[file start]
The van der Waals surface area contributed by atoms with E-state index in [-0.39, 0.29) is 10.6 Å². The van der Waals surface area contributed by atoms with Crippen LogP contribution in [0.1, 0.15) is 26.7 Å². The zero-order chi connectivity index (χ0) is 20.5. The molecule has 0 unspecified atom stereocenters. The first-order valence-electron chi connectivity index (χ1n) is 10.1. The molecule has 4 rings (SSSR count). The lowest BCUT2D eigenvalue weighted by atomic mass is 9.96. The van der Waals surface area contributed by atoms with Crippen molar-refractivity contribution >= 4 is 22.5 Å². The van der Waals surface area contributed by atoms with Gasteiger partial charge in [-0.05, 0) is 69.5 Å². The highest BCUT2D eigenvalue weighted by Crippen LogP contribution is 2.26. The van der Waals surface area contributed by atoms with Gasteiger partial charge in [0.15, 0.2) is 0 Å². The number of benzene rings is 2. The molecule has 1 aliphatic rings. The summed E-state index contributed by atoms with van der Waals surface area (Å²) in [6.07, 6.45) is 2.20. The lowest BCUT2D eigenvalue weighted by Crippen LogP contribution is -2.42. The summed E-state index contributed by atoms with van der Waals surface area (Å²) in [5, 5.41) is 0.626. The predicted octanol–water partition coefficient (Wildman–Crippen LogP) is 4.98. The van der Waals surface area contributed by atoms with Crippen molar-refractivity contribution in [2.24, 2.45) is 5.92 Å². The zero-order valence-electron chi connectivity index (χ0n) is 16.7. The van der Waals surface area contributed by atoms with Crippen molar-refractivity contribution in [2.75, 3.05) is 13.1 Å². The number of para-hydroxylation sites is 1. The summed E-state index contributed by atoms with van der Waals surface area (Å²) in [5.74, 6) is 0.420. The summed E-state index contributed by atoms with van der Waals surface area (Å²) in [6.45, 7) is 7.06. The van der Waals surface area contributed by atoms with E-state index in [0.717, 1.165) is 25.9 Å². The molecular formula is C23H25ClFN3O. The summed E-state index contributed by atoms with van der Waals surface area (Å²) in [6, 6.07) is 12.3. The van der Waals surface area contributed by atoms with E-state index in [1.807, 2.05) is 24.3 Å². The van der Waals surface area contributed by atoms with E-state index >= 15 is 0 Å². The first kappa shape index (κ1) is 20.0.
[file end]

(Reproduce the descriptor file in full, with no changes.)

The van der Waals surface area contributed by atoms with E-state index in [-0.39, 0.29) is 10.6 Å². The van der Waals surface area contributed by atoms with Crippen LogP contribution in [0.1, 0.15) is 26.7 Å². The zero-order chi connectivity index (χ0) is 20.5. The molecule has 0 unspecified atom stereocenters. The first-order valence-electron chi connectivity index (χ1n) is 10.1. The molecule has 4 rings (SSSR count). The lowest BCUT2D eigenvalue weighted by atomic mass is 9.96. The van der Waals surface area contributed by atoms with Crippen molar-refractivity contribution >= 4 is 22.5 Å². The van der Waals surface area contributed by atoms with Gasteiger partial charge in [-0.05, 0) is 69.5 Å². The highest BCUT2D eigenvalue weighted by Crippen LogP contribution is 2.26. The van der Waals surface area contributed by atoms with Gasteiger partial charge in [0.15, 0.2) is 0 Å². The number of benzene rings is 2. The molecule has 1 aliphatic rings. The summed E-state index contributed by atoms with van der Waals surface area (Å²) in [6.07, 6.45) is 2.20. The lowest BCUT2D eigenvalue weighted by Crippen LogP contribution is -2.42. The summed E-state index contributed by atoms with van der Waals surface area (Å²) in [5, 5.41) is 0.626. The predicted octanol–water partition coefficient (Wildman–Crippen LogP) is 4.98. The van der Waals surface area contributed by atoms with Crippen molar-refractivity contribution in [2.24, 2.45) is 5.92 Å². The zero-order valence-electron chi connectivity index (χ0n) is 16.7. The van der Waals surface area contributed by atoms with Crippen molar-refractivity contribution in [2.75, 3.05) is 13.1 Å². The number of para-hydroxylation sites is 1. The summed E-state index contributed by atoms with van der Waals surface area (Å²) in [5.74, 6) is 0.420. The summed E-state index contributed by atoms with van der Waals surface area (Å²) in [6.45, 7) is 7.06. The van der Waals surface area contributed by atoms with E-state index in [0.717, 1.165) is 25.9 Å². The molecular formula is C23H25ClFN3O. The summed E-state index contributed by atoms with van der Waals surface area (Å²) in [6, 6.07) is 12.3. The van der Waals surface area contributed by atoms with E-state index in [1.807, 2.05) is 24.3 Å². The van der Waals surface area contributed by atoms with E-state index >= 15 is 0 Å². The first kappa shape index (κ1) is 20.0.